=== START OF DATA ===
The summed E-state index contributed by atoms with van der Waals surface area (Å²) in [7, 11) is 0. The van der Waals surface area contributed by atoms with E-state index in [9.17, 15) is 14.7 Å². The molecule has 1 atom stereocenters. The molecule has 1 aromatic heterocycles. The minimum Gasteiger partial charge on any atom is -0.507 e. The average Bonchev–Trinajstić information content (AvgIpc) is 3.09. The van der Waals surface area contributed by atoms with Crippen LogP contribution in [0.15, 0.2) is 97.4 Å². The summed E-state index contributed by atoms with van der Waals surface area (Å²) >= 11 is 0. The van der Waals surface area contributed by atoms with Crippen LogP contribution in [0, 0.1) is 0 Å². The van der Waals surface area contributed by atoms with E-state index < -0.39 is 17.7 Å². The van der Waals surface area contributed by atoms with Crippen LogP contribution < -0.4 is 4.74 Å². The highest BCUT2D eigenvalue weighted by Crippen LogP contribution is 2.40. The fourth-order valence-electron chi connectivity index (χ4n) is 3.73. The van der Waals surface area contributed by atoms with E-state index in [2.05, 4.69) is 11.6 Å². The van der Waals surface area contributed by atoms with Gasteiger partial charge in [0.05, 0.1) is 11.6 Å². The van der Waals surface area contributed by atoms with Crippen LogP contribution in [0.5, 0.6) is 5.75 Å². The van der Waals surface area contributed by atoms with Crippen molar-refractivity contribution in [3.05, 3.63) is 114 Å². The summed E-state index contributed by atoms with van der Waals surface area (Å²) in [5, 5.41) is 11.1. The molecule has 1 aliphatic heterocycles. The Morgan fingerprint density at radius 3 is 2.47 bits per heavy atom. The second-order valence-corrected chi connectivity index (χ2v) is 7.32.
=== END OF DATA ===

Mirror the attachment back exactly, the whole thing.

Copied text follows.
The summed E-state index contributed by atoms with van der Waals surface area (Å²) in [7, 11) is 0. The van der Waals surface area contributed by atoms with E-state index in [9.17, 15) is 14.7 Å². The molecule has 1 atom stereocenters. The molecule has 1 aromatic heterocycles. The minimum Gasteiger partial charge on any atom is -0.507 e. The average Bonchev–Trinajstić information content (AvgIpc) is 3.09. The van der Waals surface area contributed by atoms with Crippen LogP contribution in [0.15, 0.2) is 97.4 Å². The summed E-state index contributed by atoms with van der Waals surface area (Å²) >= 11 is 0. The van der Waals surface area contributed by atoms with Crippen LogP contribution in [0, 0.1) is 0 Å². The van der Waals surface area contributed by atoms with E-state index < -0.39 is 17.7 Å². The van der Waals surface area contributed by atoms with Crippen LogP contribution < -0.4 is 4.74 Å². The highest BCUT2D eigenvalue weighted by Crippen LogP contribution is 2.40. The fourth-order valence-electron chi connectivity index (χ4n) is 3.73. The van der Waals surface area contributed by atoms with E-state index in [2.05, 4.69) is 11.6 Å². The van der Waals surface area contributed by atoms with Gasteiger partial charge in [0.05, 0.1) is 11.6 Å². The van der Waals surface area contributed by atoms with Crippen LogP contribution in [0.5, 0.6) is 5.75 Å². The van der Waals surface area contributed by atoms with Crippen molar-refractivity contribution in [3.05, 3.63) is 114 Å². The summed E-state index contributed by atoms with van der Waals surface area (Å²) in [5, 5.41) is 11.1. The molecule has 1 aliphatic heterocycles. The Morgan fingerprint density at radius 3 is 2.47 bits per heavy atom. The second-order valence-corrected chi connectivity index (χ2v) is 7.32.